From the National Geographic, October 2004
By Joel K. Bourne, Jr.
It was a broiling August afternoon in New Orleans, Louisiana, the Big Easy, the City That Care Forgot. Those who ventured outside moved as if they were swimming in tupelo honey. Those inside paid silent homage to the man who invented air-conditioning as they watched TV Astorm teams@ warn of a hurricane in the Gulf of Mexico.
Nothing surprising there: Hurricanes in August are as much a part of life in this town as hangovers on Ash Wednesday. But the next day the storm gathered steam and drew a bead on the city.
As the whirling maelstrom approached the coast, more than a million people evacuated to higher ground. Some 200,000 remained, howeverCthe carless, the homeless, the aged and infirm, and those die-hard New Orleanians who look for any excuse to throw a party. The storm hit Breton Sound with the fury of a nuclear warhead, pushing a deadly storm surge into Lake Pontchartrain. The water crept to the top of the massive berm that holds back the lake and then spilled over.
Nearly 80 percent of New Orleans lies below sea levelCmore than eight feet below in placesCso the water poured in. A liquid brown wall washed over the brick ranch homes of Gentilly, over the clapboard houses of the Ninth Ward, over the white-columned porches of the Garden District, until it raced through the bars and strip joints on Bourbon Street like the pale rider of the Apocalypse.
As it reached 25 feet (eight meters) over parts of the city, people climbed onto roofs to escape it. Thousands drowned in the murky brew that was soon contaminated by sewage and industrial waste. Thousands more who survived the flood later perished from dehydration and disease as they waited to be rescued. It took two months to pump the city dry, and by then the Big Easy was buried under a blanket of putrid sediment, a million people were homeless and 50,000 were dead. It was the worst natural disaster in the history of the United States.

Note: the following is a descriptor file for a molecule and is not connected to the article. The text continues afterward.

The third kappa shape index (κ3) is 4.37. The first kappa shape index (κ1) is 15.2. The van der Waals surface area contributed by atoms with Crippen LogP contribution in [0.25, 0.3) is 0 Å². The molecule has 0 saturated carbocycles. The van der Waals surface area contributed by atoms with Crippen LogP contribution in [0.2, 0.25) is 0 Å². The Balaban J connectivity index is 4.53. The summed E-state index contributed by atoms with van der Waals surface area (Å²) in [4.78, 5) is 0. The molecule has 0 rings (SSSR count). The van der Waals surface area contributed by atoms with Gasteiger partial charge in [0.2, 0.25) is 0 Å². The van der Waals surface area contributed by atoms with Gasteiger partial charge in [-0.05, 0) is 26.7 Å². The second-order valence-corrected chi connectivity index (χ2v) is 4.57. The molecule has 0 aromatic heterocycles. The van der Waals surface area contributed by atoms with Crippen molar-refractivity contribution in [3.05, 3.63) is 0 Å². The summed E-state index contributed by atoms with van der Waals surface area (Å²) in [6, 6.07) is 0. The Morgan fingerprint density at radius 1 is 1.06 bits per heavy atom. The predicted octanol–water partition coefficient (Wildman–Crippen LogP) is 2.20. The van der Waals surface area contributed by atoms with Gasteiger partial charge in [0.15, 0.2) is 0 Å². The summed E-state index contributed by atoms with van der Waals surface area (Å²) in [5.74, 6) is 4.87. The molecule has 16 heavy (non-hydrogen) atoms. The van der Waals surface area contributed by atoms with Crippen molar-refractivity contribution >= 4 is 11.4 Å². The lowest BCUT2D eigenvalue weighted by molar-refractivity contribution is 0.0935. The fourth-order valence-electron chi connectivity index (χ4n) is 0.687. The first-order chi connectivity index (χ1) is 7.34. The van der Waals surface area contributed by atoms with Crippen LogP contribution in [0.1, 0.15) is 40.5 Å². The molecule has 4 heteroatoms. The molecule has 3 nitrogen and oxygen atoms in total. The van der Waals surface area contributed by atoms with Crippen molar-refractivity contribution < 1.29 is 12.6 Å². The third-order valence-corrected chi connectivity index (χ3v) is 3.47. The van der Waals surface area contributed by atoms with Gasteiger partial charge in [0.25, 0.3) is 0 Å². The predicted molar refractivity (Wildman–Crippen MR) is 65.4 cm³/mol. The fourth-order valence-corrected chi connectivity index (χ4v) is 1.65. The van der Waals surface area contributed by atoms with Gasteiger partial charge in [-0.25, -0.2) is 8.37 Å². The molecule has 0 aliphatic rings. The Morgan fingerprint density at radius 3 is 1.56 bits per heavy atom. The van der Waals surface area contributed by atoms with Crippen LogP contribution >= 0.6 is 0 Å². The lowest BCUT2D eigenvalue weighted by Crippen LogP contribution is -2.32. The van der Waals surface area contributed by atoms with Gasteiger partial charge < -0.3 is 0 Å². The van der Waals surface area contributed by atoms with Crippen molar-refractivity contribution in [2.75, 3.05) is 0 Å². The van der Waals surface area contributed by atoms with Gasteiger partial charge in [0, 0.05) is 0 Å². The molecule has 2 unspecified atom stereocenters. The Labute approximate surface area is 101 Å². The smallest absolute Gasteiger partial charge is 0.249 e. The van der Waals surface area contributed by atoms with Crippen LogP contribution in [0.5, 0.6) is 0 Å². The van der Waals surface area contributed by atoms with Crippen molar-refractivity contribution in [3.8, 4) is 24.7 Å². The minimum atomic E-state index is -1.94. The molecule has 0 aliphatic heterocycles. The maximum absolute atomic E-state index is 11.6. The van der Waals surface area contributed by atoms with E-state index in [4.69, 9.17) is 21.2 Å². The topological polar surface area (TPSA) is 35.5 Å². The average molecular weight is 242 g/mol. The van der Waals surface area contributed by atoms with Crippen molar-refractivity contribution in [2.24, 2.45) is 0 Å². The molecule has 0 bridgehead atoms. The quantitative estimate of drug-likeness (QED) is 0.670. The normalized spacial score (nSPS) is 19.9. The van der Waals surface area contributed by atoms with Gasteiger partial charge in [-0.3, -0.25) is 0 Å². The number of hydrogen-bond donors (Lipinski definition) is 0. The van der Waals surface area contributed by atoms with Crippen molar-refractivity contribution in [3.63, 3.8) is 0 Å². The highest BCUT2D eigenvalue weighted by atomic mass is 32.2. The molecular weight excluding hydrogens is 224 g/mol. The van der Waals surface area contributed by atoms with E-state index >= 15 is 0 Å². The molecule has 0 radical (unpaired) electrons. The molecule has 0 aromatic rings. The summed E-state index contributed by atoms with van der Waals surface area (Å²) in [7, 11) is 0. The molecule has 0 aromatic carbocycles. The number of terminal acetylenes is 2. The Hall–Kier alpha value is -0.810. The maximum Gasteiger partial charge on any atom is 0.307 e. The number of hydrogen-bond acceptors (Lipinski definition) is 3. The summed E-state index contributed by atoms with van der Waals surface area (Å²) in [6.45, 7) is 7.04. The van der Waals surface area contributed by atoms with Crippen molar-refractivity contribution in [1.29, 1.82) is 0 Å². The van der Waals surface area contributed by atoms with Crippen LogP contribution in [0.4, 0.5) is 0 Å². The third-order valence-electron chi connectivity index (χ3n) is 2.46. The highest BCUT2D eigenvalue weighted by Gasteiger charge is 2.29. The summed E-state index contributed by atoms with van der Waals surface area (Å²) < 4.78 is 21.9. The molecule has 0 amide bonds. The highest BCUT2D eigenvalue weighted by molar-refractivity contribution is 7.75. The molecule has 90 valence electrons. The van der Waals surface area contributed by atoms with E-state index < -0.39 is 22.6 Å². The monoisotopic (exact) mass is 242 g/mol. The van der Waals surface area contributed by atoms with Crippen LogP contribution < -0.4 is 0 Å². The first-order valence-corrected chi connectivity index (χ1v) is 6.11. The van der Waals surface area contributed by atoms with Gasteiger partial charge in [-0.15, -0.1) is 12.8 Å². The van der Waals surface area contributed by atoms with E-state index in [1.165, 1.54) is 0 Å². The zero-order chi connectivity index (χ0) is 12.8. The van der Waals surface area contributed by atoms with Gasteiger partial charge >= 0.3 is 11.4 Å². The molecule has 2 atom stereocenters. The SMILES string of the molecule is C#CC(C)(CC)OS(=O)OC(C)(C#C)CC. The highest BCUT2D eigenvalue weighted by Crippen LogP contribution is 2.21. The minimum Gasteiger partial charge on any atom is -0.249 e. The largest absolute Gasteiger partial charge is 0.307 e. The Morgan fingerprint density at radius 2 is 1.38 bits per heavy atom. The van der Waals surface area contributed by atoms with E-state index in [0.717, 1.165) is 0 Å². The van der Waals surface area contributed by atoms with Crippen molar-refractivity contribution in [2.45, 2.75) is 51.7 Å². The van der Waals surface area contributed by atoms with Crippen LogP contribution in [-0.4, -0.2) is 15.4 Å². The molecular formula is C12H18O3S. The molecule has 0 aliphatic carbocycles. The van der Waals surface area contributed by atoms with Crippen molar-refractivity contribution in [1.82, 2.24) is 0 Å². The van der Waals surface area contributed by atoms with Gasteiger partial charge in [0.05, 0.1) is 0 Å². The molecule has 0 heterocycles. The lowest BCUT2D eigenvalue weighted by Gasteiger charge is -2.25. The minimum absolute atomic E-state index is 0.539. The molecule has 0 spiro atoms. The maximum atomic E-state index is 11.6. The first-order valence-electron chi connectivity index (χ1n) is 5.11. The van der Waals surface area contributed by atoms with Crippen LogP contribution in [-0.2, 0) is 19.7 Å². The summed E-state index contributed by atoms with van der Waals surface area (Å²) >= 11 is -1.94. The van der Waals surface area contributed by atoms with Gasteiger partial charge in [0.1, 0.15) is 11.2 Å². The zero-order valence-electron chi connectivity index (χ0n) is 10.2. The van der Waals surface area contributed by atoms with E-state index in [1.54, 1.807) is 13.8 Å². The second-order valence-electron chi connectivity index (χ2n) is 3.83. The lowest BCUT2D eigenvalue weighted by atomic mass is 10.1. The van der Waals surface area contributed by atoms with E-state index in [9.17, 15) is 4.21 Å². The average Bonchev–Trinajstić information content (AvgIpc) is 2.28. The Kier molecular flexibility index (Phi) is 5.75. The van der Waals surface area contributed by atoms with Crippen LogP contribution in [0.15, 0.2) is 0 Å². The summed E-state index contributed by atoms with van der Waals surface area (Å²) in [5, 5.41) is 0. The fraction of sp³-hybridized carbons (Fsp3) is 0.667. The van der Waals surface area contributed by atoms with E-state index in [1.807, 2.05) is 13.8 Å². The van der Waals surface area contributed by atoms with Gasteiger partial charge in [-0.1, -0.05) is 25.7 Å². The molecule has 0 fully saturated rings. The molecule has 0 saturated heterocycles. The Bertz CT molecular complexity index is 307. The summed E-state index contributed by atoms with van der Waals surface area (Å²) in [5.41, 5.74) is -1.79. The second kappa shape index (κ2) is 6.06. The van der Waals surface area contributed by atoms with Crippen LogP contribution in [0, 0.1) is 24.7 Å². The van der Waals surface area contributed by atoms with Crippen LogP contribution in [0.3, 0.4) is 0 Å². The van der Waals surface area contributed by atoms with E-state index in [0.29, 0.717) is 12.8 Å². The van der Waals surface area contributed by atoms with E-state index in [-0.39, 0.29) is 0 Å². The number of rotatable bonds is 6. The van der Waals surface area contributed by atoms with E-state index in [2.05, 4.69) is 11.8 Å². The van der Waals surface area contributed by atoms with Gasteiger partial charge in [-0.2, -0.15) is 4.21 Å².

When did this calamity happen? It hasn=tCyet. But the doomsday scenario is not far-fetched. The Federal Emergency Management Agency lists a hurricane strike on New Orleans as one of the most dire threats to the nation, up there with a large earthquake in California or a terrorist attack on New York City.
AThe killer for Louisiana is a Category Three storm at 72 hours before landfall that becomes a Category Four at 48 hours and a Category Five at 24 hoursCcoming from the worst direction,@ says Joe Suhayda, a retired coastal engineer at Louisiana State University who has spent 30 years studying the coast. Suhayda is sitting in a lakefront restaurant on an actual August afternoon sipping lemonade and talking about the chinks in the city=s hurricane armor.
AI don=t think people realize how precarious we are,@ Suhayda says,watching sailboats glide by. AOur technology is great when it works. But when it fails, it=s going to make things much worse.@ The chances of such a storm hitting New Orleans in any given year are slight, but the danger is growing. Climatologists predict that powerful storms may occur more frequently this century, while rising sea levels from global warming is putting low-lying coasts at greater risk. AIt=s not if it will happen,@ says University of New Orleans geologist Shea Penland. AIt=s when.@